If you are a part of the “gig economy” — also known as the “access economy” or “sharing economy” — it’s important to know your tax obligations as they are markedly different from the obligations of salary and wage workers.
Ahead, we’ll explain everything you need to know, including how to track your income, how to make quarterly payments, and how to file your taxes each year.
What Is the “Gig Economy”?
According to the Internal Revenue Service (IRS), “The gig economy … is activity where people earn income providing on-demand work, services or goods. Often, it’s through a digital platform like an app or website.”
So, for example, if you grocery shop for Shipt users, rent out your spare bedroom through AirBnB, babysit with Care.com, or drive your car for Uber, you’re part of the gig economy. There are a host of other examples of “gig work” as well — all of which qualify as taxable income. However, because taxes aren’t taken out automatically, it’s up to you to claim your earned income and pay the required taxes.
Remember that as a gig worker, you are considered an “independent contractor.” This means that you typically don’t receive the same benefits as a full-time employee. Saving for retirement, purchasing health insurance, and keeping up with your own training are all your responsibilities.
Your Tax Responsibilities as a Gig Worker
When it comes to your tax responsibilities as a gig worker whether gig work is your main source of income or an extra job on top of salary or wage work, here’s what you should keep in mind:
1. When you do your taxes, you must report your income using Schedule C. In some cases, the platform you work for (for example, Uber) will provide you with a 1099-Misc. Even if the places you work for do not provide you with a 1099 you must still report all the income you received.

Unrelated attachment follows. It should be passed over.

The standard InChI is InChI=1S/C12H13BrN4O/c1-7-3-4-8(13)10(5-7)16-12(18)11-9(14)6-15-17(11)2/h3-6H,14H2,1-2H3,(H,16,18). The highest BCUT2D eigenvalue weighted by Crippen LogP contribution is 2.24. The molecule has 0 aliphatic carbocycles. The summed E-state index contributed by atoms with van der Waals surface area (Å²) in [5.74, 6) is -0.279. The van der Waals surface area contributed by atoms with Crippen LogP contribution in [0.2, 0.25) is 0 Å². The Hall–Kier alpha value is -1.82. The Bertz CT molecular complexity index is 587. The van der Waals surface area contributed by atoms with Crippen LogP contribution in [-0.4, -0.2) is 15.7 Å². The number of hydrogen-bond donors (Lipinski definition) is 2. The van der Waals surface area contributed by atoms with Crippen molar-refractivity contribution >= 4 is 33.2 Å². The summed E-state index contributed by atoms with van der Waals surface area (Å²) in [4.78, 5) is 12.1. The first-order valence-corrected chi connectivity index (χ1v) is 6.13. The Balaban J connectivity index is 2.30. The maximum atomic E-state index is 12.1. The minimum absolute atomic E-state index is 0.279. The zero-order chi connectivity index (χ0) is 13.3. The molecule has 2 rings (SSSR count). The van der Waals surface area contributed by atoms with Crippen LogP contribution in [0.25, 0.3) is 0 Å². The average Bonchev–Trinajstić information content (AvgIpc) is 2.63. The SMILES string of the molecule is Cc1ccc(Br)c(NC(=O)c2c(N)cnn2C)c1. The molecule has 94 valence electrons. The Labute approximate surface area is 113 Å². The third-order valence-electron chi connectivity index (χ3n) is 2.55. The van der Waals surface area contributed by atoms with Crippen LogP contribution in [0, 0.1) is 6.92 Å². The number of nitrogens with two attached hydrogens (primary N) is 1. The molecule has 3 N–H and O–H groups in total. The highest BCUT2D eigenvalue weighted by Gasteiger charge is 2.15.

2. Throughout the year prior to filing your taxes, you will likely have to make quarterly payments. This means that every three months, you’ll need to make a payment of income tax to the IRS. The amount will be an estimate of how much taxes you’ll be paying in full that year, divided by four. Payments are due:
- April 15th
- June 15th
- September 15th
- January 15th
Note: In 2020, these deadline may be adjusted.
3. You may be able to deduct business expenses. For instance, if you purchase office supplies for a gig job you do from a home office, you may be able to deduct these supplies and your home office. This process involves many working parts and can be particularly confusing.
4. It is vital to keep accurate records of your gig work in the event that you are audited by the IRS. All hours logged, invoices sent, payments received, associated expenses, receipts, and more should be carefully documented.
What the IRS Has to Say
The IRS has been tracking gig work and recently published their statistical findings in the report, “Is Gig Work Replacing Traditional Employment?” In the report, from 2000 to 2016, non-traditional employment was found to have grown by 1.9 percent. Of this growth, from 2013 to 2016, it was estimated that over half was attributable to online platform gig work.
Still, it’s not as if traditional work is being totally replaced by gig work. Most of those who engage in this type of non-traditional work are actually working these jobs as side gigs. Additionally, much of the gig work is being carried out by those who have also been through a recent period of unemployment. Given the current economic environment, it’s possible we’ll see more people work with gig workers.
Need Help Filing Your Taxes as a Gig Worker?
If you are a gig worker, it’s important that you file your taxes completely and responsibly every year. As a full-service accounting firm, Baldwin CPAs can provide you with all the qualified services you require.
To get help filing your taxes as a gig worker, contact our office today.